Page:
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Pechalat, Bourzat turn to Shpilband for final run

Gailhaguet suggested move, but skaters 'trust Igor 100 percent'

Nathalie Péchalat and Fabian Bourzat chat with their former coach, Pasquale Camerlengo.
Nathalie Péchalat and Fabian Bourzat chat with their former coach, Pasquale Camerlengo. (Getty Images)

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By Lynn Rutherford, special to icenetwork.com
(05/28/2013) - Seeking to regain momentum for the 2014 Olympic Winter Games, Nathalie Péchalat and Fabian Bourzat made a bold and painful move, leaving their Detroit Skating Club (DSC) coaches to join Igor Shpilband's camp in nearby Novi, Mich.

"Actually, the French federation pushed us this way," Bourzat said last week. "It was hard to leave. We have a good relationship and friendship with Pasquale Camerlengo and everyone else in Detroit. They were all really great.

"It was a decision we had to make, and I think, so far, it will be the best for us. We have about eight months left in our career and we want to work with Igor to improve our technical elements. I think we are already strong when it comes to style and choreography."

The French approached Shpilband, whose camp at Novi Ice Arena is about a 30-40 minute drive from DSC, shortly before they announced the move earlier this month.

"It was kind of a surprise for me," Shpilband said. "Usually, teams make changes like this right after worlds, but for some reason they waited.

"My first impression of them is they are very sophisticated, they know exactly what they want. They work very well together. They're very determined, very mature. It's a pleasure to work with them."

Camerlengo and his wife, two-time world ice dance champion Anjelika Krylova, had coached the French since May 2011, leading them to the 2012 European title and 2012 world bronze medal.

He was taken aback by the change.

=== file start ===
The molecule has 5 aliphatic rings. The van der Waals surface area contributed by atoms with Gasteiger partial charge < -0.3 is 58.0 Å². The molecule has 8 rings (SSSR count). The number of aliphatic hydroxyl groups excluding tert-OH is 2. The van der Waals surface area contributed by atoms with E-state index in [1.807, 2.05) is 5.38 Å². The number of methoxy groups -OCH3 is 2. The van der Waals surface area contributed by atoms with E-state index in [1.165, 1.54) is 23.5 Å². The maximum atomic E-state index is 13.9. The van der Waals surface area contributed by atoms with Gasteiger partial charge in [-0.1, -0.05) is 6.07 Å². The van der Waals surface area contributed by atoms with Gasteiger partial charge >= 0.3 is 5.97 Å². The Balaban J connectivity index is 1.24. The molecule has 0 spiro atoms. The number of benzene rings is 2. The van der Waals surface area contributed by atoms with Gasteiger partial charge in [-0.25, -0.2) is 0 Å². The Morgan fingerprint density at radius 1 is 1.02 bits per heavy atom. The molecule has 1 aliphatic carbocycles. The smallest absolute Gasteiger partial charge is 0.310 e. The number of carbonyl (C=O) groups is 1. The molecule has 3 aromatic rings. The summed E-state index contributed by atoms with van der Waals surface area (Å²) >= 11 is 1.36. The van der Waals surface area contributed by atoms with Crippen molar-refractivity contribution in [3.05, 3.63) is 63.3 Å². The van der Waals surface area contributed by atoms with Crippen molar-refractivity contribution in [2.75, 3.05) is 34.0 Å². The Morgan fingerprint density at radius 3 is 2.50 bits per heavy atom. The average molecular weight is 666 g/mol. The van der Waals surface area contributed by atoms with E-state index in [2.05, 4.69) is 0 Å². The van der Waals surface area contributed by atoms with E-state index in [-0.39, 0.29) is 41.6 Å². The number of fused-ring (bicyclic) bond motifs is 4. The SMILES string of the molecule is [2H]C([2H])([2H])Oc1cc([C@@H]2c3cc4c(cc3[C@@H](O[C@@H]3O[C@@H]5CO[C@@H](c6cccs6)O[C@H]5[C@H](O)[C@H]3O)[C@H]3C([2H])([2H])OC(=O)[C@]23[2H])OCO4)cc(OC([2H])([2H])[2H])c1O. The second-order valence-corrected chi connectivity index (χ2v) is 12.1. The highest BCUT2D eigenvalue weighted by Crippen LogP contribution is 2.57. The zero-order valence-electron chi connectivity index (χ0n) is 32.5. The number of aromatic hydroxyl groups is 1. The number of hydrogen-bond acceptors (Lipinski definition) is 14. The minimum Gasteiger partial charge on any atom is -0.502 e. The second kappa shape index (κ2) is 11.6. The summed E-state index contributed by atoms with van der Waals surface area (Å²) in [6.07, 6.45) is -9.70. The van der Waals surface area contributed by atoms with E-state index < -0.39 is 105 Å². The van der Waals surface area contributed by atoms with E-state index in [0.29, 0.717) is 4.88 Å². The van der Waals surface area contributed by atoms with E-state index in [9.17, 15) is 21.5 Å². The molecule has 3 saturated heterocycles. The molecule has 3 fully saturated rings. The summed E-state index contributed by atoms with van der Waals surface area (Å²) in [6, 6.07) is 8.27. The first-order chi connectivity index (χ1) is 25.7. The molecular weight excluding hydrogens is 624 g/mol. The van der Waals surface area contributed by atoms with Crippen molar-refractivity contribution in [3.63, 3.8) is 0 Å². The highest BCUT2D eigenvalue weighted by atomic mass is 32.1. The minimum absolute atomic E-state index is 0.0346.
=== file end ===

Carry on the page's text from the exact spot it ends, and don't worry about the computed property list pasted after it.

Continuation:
"It was unexpected, a surprise for us," Camerlengo said. "Of course, when you say, 'the French federation,' that means [federation president] Didier Gailhaguet. He makes the decisions, and he said he wouldn't help Nathalie and Fabian economically unless they decided to switch.

"It is really disappointing he put them in this situation. They were used to working with us; they were enjoying working with us. [Didier] thought it wasn't working; sometimes, when everybody thinks one way, he likes to think the other way. I don't know any other reason, but the choice was made."

Péchalat and Bourzat, 29 and 32 respectively, began last season strong, winning their two Grand Prix events as well as bronze at the 2012 Grand Prix Final in Sochi in December.

Then, Bourzat suffered a groin injury in training, preventing them from defending their European title in January. With limited training time, they placed sixth at the 2013 World Figure Skating Championships.

"We needed to [compete at the world championships] to get two ice dance spots for France [at the Olympics]," Bourzat said. "We got the spots, and then we could relax until [the injury] got much better."

"Our goal is to be the best we can be, to do the best we can for the sport and learn everything we can from great coaches," Péchalat said. "We learned so much from [former coach] Muriel Zazoui in Lyon, from [Alexander] Zhulin in Russia and from Pasquale in Detroit. Now, we have a few months to get what we need from Igor, to get as good as we can [for Sochi]."